Editor | Peter Bowen
Cary Fukunaga in indieWIRE, LA Times, NY Times, WSJ
Posted March 17, 2009
In preparation for the opening of Sin Nombre, director Cary Fukunaga is popping up up in newspapers across the country. Today indieWIRE reprised their Sundance Film Festival piece.
Last week, Dennis Lim in his New York Times' article “At the Border Between Politics and Thrills” considers the new wave of films about our national borders and what that means. Lim includes a part where Fukunaga points how immediate and everyday his themes and topics really are. Lim writes, “To the extent that Sin Nombre has a message, Mr. Fukunaga said, he hopes it is an “anti-isolationist” one. “Americans think we’re so far away from the world,” he said. “But this is a North American story. It’s not so exotic. And it obviously has an impact here every day. Look right there” — he pointed to the open kitchen of the Manhattan restaurant where the interview was being conducted, staffed mainly by Latino workers — “that’s where it’s happening.”"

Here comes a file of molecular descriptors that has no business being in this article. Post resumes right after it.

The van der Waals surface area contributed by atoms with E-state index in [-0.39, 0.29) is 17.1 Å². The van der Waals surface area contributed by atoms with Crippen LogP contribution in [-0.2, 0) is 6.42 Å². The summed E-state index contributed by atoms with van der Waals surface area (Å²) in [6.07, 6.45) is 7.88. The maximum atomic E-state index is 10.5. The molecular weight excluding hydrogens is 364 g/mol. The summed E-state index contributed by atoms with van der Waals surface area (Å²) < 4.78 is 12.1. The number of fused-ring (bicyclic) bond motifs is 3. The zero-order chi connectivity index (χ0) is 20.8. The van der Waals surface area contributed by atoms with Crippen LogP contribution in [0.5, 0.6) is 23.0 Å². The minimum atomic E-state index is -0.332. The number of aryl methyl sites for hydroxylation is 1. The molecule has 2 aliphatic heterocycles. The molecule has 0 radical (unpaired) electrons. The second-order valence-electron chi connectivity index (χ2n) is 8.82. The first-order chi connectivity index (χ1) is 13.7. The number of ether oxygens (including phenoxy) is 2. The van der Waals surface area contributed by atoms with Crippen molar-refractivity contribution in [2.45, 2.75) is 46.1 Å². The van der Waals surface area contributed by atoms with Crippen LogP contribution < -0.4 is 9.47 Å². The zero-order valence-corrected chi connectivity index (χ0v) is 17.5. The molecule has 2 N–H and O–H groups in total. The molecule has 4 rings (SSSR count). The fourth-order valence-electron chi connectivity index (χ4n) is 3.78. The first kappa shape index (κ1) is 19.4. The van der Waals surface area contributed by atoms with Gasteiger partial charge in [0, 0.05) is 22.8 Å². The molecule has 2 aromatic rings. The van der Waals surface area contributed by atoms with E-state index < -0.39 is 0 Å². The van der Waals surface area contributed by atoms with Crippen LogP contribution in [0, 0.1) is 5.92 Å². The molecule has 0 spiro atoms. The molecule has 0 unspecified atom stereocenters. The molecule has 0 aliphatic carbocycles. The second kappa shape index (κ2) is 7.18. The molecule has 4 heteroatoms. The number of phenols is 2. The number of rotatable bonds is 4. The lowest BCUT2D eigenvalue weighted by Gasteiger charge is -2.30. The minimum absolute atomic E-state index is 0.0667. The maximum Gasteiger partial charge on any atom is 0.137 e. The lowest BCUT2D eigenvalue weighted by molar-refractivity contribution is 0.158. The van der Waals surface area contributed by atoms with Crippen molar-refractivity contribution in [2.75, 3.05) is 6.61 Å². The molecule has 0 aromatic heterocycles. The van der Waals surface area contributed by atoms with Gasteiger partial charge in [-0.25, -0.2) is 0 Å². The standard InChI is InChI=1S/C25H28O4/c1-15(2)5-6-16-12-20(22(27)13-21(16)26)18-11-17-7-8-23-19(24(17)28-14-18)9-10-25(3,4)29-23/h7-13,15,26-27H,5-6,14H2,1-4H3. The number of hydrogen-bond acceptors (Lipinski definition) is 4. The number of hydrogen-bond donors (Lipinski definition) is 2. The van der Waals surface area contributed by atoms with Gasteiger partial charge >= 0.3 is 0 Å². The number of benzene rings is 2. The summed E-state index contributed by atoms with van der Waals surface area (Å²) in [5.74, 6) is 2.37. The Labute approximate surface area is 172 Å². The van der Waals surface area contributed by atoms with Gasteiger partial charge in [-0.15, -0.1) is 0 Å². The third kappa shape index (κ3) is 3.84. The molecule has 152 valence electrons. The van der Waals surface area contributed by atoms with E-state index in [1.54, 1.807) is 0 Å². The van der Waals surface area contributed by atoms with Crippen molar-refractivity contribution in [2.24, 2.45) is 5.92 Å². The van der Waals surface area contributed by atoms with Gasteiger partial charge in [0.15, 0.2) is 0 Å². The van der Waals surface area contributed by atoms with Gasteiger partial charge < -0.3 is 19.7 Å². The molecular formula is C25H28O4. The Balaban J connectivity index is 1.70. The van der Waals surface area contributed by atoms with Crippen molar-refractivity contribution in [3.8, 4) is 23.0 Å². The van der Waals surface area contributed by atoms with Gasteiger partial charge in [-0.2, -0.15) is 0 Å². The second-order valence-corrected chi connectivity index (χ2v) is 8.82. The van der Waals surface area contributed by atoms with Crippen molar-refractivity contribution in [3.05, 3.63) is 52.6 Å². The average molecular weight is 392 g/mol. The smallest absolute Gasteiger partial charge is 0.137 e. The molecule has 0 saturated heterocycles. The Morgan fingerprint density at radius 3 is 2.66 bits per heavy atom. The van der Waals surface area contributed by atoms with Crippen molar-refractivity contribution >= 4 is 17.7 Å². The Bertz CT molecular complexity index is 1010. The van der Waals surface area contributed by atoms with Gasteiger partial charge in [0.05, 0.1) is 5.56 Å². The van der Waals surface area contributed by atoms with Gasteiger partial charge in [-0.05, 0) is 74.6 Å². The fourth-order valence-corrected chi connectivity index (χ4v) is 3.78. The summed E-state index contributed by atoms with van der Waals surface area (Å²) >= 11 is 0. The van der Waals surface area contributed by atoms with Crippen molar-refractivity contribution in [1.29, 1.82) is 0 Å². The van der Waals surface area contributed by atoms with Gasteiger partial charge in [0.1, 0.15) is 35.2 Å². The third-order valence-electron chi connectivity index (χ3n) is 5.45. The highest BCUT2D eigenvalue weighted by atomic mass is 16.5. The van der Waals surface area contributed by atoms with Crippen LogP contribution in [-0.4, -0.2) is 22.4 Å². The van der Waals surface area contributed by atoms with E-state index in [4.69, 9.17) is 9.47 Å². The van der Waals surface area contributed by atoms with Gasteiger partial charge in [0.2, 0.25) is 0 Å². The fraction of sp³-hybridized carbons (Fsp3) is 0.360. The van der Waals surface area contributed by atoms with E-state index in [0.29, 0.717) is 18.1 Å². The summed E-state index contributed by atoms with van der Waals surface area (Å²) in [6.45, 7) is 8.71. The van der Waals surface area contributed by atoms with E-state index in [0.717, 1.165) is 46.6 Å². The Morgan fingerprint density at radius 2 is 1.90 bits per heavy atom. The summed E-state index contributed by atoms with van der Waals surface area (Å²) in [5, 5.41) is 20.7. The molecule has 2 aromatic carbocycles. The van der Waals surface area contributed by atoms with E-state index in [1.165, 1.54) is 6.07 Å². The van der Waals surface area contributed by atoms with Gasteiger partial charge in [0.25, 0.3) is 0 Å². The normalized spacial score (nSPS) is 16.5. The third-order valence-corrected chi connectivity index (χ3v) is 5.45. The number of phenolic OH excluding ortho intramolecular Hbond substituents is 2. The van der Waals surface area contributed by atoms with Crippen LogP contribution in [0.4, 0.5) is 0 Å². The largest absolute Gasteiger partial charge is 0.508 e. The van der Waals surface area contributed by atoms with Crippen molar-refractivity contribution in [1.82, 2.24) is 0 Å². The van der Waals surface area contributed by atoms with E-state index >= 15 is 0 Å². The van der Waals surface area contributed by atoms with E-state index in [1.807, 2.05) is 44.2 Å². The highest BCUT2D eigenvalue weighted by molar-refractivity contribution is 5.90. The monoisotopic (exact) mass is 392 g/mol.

John Jurgensen’s "An Outsider's Look Inside Mexico" in The Wall Street Journal considers how Fukunaga, a non-Mexican, sees the country with outsider’s eyes. As Jurgensen notes, “Sin Nombre was conceived and executed by an outsider: an American fresh from film school at New York University. Director Cary Joji Fukunaga, 31 years old, grew up in the San Francisco area with close family members of Japanese, Swedish and Hispanic descent.”
Reed Johnson at the Los Angeles Times retraces the terrifying lessons that Fukunaga had to learn to make the film. "In the shattered calm of the Mexican night," begins Johnson, "sitting atop a railroad tanker car, Cary Joji Fukunaga didn't yet know that a man was being murdered. But he'd heard the screams, gunshots and shouts in Spanish of "Bandits!" and he was bracing to make a run for it, if need be. It was summer 2005, and Fukunaga was researching the screenplay for his first feature film."